Monday, December 27, 2010
Not or Never
A fascinating issue is playing out in the editorial pages of my local paper. Actually, just the fact that I still have a local newspaper is in no small way related to this issue. But that comes later. Here's the deal: The state Superintendent of Public Instruction recently ruled that it's Ok for students to use spell checks when taking tests on computers, or for any assignment. First of all, it's not that they could prevent this, but just the fact that a ruling came down from on high has sparked a huge disagreement. For some it's about the importance of knowing how to spell words. If we allow students to conveniently have their mistakes corrected for them then we are doing a huge disservice to them. On the other side is the view that using a spell check program actually teaches spelling.
I see the merits of both sides. The traditionalists want students to learn spelling and grammar. The progressives feel that while important, it's more important to allow students to take advantage of all the technology, possibly learn to spell by using the spell check program as a dictionary, and turning in a better piece of writing to boot.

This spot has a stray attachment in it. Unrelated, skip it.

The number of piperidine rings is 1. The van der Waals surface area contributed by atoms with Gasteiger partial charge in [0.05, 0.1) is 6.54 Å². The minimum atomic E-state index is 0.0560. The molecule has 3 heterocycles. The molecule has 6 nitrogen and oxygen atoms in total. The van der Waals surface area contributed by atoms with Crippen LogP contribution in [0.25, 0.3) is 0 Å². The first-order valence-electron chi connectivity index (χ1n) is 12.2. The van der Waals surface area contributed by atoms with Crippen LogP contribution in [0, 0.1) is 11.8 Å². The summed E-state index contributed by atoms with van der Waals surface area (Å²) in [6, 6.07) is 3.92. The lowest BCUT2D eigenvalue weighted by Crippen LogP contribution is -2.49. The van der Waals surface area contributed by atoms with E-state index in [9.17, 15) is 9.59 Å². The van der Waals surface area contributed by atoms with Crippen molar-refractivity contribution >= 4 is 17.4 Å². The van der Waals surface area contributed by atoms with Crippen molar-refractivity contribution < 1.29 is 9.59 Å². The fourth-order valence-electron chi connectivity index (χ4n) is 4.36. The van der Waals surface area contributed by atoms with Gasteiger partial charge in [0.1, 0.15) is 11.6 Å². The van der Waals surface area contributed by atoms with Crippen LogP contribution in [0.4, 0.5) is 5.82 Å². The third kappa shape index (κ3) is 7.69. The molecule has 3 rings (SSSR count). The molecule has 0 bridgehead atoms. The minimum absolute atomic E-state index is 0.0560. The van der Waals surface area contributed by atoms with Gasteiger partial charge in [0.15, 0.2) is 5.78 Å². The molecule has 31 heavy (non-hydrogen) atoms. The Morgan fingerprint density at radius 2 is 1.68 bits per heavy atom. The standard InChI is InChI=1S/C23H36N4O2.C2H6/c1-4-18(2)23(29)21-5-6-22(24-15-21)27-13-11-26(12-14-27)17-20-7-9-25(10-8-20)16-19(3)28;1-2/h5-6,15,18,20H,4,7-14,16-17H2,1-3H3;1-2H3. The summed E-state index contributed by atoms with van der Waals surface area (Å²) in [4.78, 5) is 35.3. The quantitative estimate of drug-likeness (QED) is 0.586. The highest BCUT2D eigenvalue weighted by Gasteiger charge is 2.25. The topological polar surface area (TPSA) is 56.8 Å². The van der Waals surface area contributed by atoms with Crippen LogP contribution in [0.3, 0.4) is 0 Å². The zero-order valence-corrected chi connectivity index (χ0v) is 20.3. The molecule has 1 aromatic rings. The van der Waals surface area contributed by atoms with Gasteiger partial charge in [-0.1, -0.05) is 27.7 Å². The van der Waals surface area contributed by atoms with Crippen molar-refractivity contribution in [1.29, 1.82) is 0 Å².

I think it's all a moot point. When are some folks going to learn you can't go backwards on technology. It's wishful thinking. If the technology is available, if it exists, students will find and use it. Punto! (that means period...end of sentence...end of argument)*
I think, too, that the expression, development, and illustration of ideas trumps spelling and grammar. Now I know all about the form vs. substance debate. Both are important, but really now, if you had to choose between the two, which is more important?
What's clear is that things are changing and we have to change with them.
What happens when people are not burdened with making spelling errors because anything glaring will be caught? A few things. Proofreading becomes even more important because of all the typos that waltz through undetected. Take a little commonly made error like writing n o t instead of n o w. "We should now pursue that plan."
Let the spell check teach, let the writer proof read.